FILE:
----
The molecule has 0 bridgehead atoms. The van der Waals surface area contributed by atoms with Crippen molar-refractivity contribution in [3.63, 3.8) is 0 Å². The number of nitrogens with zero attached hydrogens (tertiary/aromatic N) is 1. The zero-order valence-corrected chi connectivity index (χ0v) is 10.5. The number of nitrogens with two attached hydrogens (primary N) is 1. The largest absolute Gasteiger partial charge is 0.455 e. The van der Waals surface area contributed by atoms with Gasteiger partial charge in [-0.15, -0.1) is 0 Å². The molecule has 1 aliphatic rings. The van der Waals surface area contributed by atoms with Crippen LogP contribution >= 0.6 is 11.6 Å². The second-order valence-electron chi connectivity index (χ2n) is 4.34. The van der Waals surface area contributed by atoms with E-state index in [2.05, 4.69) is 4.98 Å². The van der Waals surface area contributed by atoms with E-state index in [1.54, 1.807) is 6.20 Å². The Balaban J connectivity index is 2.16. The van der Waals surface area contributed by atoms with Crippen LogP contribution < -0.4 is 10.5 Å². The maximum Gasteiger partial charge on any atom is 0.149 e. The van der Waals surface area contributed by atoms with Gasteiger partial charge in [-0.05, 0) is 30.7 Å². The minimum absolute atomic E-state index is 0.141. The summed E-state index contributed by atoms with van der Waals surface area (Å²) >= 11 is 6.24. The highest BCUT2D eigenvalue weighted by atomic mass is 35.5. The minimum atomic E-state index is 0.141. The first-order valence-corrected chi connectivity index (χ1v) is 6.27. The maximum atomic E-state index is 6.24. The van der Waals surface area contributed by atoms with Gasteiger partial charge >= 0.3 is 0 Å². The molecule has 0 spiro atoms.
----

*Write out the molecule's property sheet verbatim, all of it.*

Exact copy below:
The molecule has 0 bridgehead atoms. The van der Waals surface area contributed by atoms with Crippen molar-refractivity contribution in [3.63, 3.8) is 0 Å². The number of nitrogens with zero attached hydrogens (tertiary/aromatic N) is 1. The zero-order valence-corrected chi connectivity index (χ0v) is 10.5. The number of nitrogens with two attached hydrogens (primary N) is 1. The largest absolute Gasteiger partial charge is 0.455 e. The van der Waals surface area contributed by atoms with Gasteiger partial charge in [-0.15, -0.1) is 0 Å². The molecule has 1 aliphatic rings. The van der Waals surface area contributed by atoms with Crippen LogP contribution >= 0.6 is 11.6 Å². The second-order valence-electron chi connectivity index (χ2n) is 4.34. The van der Waals surface area contributed by atoms with E-state index in [2.05, 4.69) is 4.98 Å². The van der Waals surface area contributed by atoms with E-state index in [1.54, 1.807) is 6.20 Å². The Balaban J connectivity index is 2.16. The van der Waals surface area contributed by atoms with Crippen LogP contribution < -0.4 is 10.5 Å². The maximum Gasteiger partial charge on any atom is 0.149 e. The van der Waals surface area contributed by atoms with Gasteiger partial charge in [-0.05, 0) is 30.7 Å². The minimum absolute atomic E-state index is 0.141. The summed E-state index contributed by atoms with van der Waals surface area (Å²) >= 11 is 6.24. The highest BCUT2D eigenvalue weighted by atomic mass is 35.5. The minimum atomic E-state index is 0.141. The first-order valence-corrected chi connectivity index (χ1v) is 6.27. The maximum atomic E-state index is 6.24. The van der Waals surface area contributed by atoms with Gasteiger partial charge >= 0.3 is 0 Å². The molecule has 0 spiro atoms.